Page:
Tag Archives: Damaged Goods

“Damaged Goods” – Fiction by Ron Kolm

Clutter in Basement - Tomwsulcer, 2011
Clutter in Basement – Tomwsulcer, 2011

A city apartment dweller is beset by clutter and kooky neighbors in “Damaged Goods,” Ron Kolm‘s comically claustrophobic short story from our Winter 2016 issue.

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“SONOFABITCH! GET THE FUCK OUT OF MY CAB!” drifts through the open third floor window, waking me up. Damn, it’s probably my downstairs neighbor, Mitzi, returning home after another night out. She consumes amazing amounts of alcohol to blot out the pain she’s in. She suffers from osteoporosis; her muscles and ligaments atrophying as well. The only way she’s able to ambulate at all is by using numerous braces and splints: small ones on her arms, large ones on her legs, a corset-thing for her spine. Plus she’s got a complete set of dentures, which she pops in and out (to get the occasional laugh) and one glass eye. To complete the picture, she must weigh close to 300 pounds. Her brace-like contraptions are essentially tiny dams holding a tremendous lake in place. She’s usually still sober enough at closing time to make it into a cab where she immediately unstraps and unhooks them, probably heaving a huge sigh of relief as she does so. The moment they’re all undone her shapeless body flows like unchecked lava into every crevice of the back seat and she passes out. I totally sympathize with the frantic cabbie, whose angry voice I can still hear, and wonder how he explained this situation to his dispatcher.

“Pockita-pockita, Brooklyn Bridge, squatch-squatch, wrap-it-up!”

Great. Eduardo, who lives in the first floor front apartment, must be awake too. Eduardo is a small dark man from Panama. He has salt and pepper hair–mostly salt. Smoke and fire are his elements. He disconnected the old gas stove in his kitchen, removed the jets and burners, and filled the resulting cavity with charcoal which smolders day and night, creating a dense black cloud. We called the fire department more than once after he moved in, but they said there’s nothing they can do, so we’ve learned to live with it.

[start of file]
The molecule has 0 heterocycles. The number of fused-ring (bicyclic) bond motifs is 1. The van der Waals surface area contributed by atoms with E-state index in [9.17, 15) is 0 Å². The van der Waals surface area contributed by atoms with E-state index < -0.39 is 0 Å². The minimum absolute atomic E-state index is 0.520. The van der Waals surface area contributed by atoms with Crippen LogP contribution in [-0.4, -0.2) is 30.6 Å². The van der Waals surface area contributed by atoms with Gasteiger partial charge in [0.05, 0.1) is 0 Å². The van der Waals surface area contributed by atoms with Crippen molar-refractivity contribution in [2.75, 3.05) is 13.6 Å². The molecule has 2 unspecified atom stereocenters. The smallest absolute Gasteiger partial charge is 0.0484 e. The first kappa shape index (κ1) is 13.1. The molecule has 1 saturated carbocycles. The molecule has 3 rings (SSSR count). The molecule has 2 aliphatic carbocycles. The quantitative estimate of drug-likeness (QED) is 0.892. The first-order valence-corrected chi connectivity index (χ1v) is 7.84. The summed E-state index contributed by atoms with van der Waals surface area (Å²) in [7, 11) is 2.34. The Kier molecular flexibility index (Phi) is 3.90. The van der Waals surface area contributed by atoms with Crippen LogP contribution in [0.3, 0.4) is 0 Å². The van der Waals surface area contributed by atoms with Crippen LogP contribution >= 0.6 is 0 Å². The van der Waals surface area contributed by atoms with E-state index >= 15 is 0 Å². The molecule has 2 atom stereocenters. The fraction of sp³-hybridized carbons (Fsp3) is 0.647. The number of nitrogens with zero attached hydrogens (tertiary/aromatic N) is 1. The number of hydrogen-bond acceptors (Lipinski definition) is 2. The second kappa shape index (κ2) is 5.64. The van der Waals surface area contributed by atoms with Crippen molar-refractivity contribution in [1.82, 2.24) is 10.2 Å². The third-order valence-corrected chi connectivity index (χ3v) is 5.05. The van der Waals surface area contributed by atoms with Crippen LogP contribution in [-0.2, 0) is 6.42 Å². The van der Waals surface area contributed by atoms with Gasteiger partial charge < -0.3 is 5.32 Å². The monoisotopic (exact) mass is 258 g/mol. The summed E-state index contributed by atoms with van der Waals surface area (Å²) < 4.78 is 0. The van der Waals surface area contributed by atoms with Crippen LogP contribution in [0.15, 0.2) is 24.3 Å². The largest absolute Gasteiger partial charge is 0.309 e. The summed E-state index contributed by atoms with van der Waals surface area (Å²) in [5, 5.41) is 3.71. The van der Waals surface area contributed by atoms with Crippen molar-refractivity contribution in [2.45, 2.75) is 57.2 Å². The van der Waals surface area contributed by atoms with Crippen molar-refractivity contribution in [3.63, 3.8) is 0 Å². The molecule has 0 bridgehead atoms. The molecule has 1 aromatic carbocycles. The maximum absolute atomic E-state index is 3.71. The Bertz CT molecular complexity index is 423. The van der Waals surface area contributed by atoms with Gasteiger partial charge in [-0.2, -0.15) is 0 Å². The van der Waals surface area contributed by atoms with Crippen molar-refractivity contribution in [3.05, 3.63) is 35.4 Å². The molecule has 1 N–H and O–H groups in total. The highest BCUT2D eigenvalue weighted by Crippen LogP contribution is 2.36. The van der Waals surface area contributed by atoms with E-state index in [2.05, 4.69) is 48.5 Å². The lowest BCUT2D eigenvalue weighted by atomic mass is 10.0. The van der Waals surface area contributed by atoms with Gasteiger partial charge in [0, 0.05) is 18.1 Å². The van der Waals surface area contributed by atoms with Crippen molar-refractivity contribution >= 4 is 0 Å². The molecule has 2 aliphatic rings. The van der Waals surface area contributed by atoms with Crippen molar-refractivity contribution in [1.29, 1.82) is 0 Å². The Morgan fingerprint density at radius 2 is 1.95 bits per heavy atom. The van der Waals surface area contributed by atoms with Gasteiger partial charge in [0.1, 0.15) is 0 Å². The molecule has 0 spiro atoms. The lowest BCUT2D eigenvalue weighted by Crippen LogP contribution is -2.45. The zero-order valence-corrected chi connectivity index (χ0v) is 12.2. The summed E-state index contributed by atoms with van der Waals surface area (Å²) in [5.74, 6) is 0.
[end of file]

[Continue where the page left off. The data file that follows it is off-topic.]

If his element is smoke, his expertise is cunnilingus. He has set, he assures me, an official record of two hours and forty minutes while doing it. His entire stock of broken English expressions revolves around that particular part of the female anatomy and his special relationship with it. “Windshield wiper,” he’ll say, elbowing me, or “Brooklyn Bridge.” Sometimes it’s “going to the basement” but most of the time he calls it “swimming.”

I know I’m not going to get any sleep unless I help the cabbie get Mitzi out of his car and into her apartment. I pull on my pants and slippers and head for the street. As I pass by his door, Eduardo throws it open, smoke billowing around him like a stage effect, shouting “I’m gonna break my nose! Wrap-it-up!” and leers in my general direction. His glasses are fogged–spirals of smoke rise from his sweater. He places his forefingers and thumbs together, so that they seem to form a crude vagina, and sticks his enormous meaty tongue through the result, wagging it up and down.

“Chewcha!” he cackles.

“Eduardo, you are a sexist pig,” I say, trying to wave him back into his apartment.

“Chung-doom-bloom,” he sniggers, retreating.

Somehow the cabbie, who’s a big guy, and I manage to drag Mitzi out of the car and into the building where we deposit her in front of her apartment door. The driver goes back out and brings in an armload of splints and her purse, which he drops next to her inert form. He then gratefully exits, having collected his fare in advance. Now there’s only the little problem of rousing Mitzi and making sure she gets safely inside her flat. Not a moot point as Eduardo materializes in the hallway in a puff of smoke like a sooty genie. He proceeds to dance around Mitzi’s supine body, pointing out the, by now all too obvious, fact that her legs are spread wide open and she seems to be lacking any undergarments, which drives him into an absolute frenzy.

“Toonyfish! Chewcha! I’m gonna go to de basement and break my record! Two-to-one!”

“Damn it!” I hiss, grabbing him by the shirt and shaking him to break the spell. “Please get back in your apartment, Eduardo—this isn’t helping things!”

I push him away from Mitzi and clumsily try to rearrange the voluminous folds of her skirt in such a way as to cover her exposed parts.

“Mitzi, please wake up. Mitzi, I need your help. Mitzi, where are your keys? Mitzi, this is a nightmare!”

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